"Like the gods and Titans, the monsters can't permanently die. They reform and come back, but if they kill a demigod then that demigod stays dead." Artie motioned to Sjurd. "These monster can smell demigods among the mortals. We give off a scent that they can pick up on and that scent gets stronger over time."

"The only reason Lief's gone so long is because they're aren't a lot of monsters outside of the United States." Jacob warned. "But trust us when we say it's only a matter of time."

"So what do wish of me? Of Lief?"

"We'll explain what he really is and tell him everything we just told you." Artie assured. "After that, he can either meet us at Thermopylae in Greece or he can stay. It's his choice."

"Really?" Sjurd looked surprised. "You won't force him."

"We're not the Titans." Jacob said firmly. "We're not going to lie and force you to do anything."

"But keep in mind that if we lose then the world is going to enter the Dark Ages again." Artie warned. "It'll start in America, but it'll spread to the rest of the world."

"Not to mention every single demigod, whether they know they're demigods and didn't fight or not, will be hunted down for sport." Jacob added. "Including Lief."

"I think she saw this might happen to Lief." Sjurd said to himself sounding soloem. "I didn't understand why she did not take Lief with her if it was so dangerous for him."

"It's not your fault." Artie said gently. "Lief's mother had to leave him with you. The gods, minor and otherwise, are forbidden from raising their children on Mount Olympus."

"Yes. She had explained that." Sjurd stood. "But she also left something for him."

"Really?" Artie asked. "What?"

"Wait here." Sjurd stood from the table. "I will get it."

Jacob and Artie waited as Sjurd stood and went into an adjacent room. They wondered what exactly Lief's mother had left him. It could range anying from a weapon, like a sword or dagger, to something less lethal, a magical item like Annabeth's invisibility hat. It would help if Sjurd had given them a name. Based on their track record, it might have given them a clue. After all, gods tended to stick to their fortes like Apollo giving his son Carlos a standing slingshot or Ares leaving Colin's metal boxing gloves.

"Here!" Sjurd returned and laid a long metal briefcase on the table. "I found this waiting the morning of Lief's thirteenth birthday."

"Out of curiosity," Artie asked. "Did she ever tell you her name?"

"Yes." Sjurd nodded. "I named my store after Chloe."

"Dang." Artie sighed.

"What is wrong?" Sjurd asked.

"We've been trying to figure out which goddess is Lief's mother." Jacob explained. "The problem is that they don't always reveal themselves. Maybe you tell us how you met her?"

"It was in Oslo." Sjurd sat back down. "My parents both had died in a car crash and with no relatives to take me in, I was taken to an orphanage. When I was about twelve, a man adopted me. He made a living making sculptures from glass and he taught me to do the same." Sjurd smiled fondly as he remembered. "But I liked to work with ice too. This town hold an ice sculpting contest every so often. It was sixteen years ago that I traveled here and met her." He laughed light at himself. "I was frustrated because I could not decide on what to sculpt. So the day before I was in the local bar and she entered, the beautiful woman I had ever seen."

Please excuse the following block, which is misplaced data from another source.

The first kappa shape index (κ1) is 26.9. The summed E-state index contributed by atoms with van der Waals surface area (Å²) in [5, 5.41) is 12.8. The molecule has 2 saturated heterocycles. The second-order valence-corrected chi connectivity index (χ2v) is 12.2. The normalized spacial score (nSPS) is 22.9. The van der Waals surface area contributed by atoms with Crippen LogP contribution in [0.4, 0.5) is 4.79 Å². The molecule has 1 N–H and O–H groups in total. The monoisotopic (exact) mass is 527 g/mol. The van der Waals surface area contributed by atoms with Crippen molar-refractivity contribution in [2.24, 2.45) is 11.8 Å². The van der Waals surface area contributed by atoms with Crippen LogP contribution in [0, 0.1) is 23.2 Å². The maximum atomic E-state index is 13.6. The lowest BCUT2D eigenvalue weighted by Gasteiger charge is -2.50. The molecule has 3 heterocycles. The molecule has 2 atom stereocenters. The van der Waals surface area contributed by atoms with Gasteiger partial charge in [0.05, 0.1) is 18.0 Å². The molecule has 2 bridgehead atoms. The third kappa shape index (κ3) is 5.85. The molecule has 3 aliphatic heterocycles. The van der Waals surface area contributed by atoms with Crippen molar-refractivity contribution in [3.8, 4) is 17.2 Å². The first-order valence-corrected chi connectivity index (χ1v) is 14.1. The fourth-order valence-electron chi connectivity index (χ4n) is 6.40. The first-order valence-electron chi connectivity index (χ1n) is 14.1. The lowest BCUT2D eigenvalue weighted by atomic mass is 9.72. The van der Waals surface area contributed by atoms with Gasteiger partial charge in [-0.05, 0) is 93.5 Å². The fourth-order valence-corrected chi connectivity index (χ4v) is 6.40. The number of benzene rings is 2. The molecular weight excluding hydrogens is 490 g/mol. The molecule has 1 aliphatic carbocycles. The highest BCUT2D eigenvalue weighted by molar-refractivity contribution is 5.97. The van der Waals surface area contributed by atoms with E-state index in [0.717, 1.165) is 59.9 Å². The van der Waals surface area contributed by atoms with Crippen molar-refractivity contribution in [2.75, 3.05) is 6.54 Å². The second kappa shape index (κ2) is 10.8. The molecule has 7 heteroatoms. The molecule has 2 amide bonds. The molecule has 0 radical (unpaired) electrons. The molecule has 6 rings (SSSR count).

"They like to look their best." Jacob remarked with smile.

"That they do." Artie agreed.

"I explained what I planned to do and posed for me." Sjurd continued. "I won the contest and, like you kids say, we hit it off. We did not marry, but we were happy for a time. She was strange, always saying my ice sculptures were alright for a mortal."

"You see some of Hephaestus's stuff." Artie shrugged. "Don't take it the wrong way, but they're on a whole different level."

"He's right." Jacob agreed. "Beethoven, Elvis, The Beatles, Jimi Hendrix. Name the artist and chances are my dad is their dad and if they're that good, then just imagine what he can do."

"It was not until she revealed herself I understood." Sjurd nodded in agreement. "She waved a hand a block of ice I was sculpting of a deer and I swore that it looked almost real. It was so smooth and clear, it wasn't until I touched it that I saw it was not made of diamond." Sjurd looked he still couldn't believe it even after so much time. "She stayed for another six months, but she came home on the fifth with Lief in her arms. She said she could not stay and had been called back by her father in Canada. Quebec, I think." Sjurd motioned to the case. "I hadn't heard from her until two years ago when I found this on my table when I came up from work."

"Any ideas?" Jacob asked.

"Just that she like the cold." Artie said.

"That winter goddess theory is looking good." Jacob shrugged. "But it ain't giving us a name."

"She left a note." Sjurd undid the clasps on the case.

"What?" Artie and Jacob asked together.

Sjurd opened the case.

In black velvet sat a long knife made of a strange white pristine metal that glittered in the light. The blade was roughly fifty centimeters (just under twenty inches) and single edged. It also had a sharp angle from the point to the back with the actual edge itself untouched and straight . The hilt was more commonly, to demigods anyway, made of celestial bronze. Next to the knife was a leather sheath painted so it looked it was coated in frost along with a belt.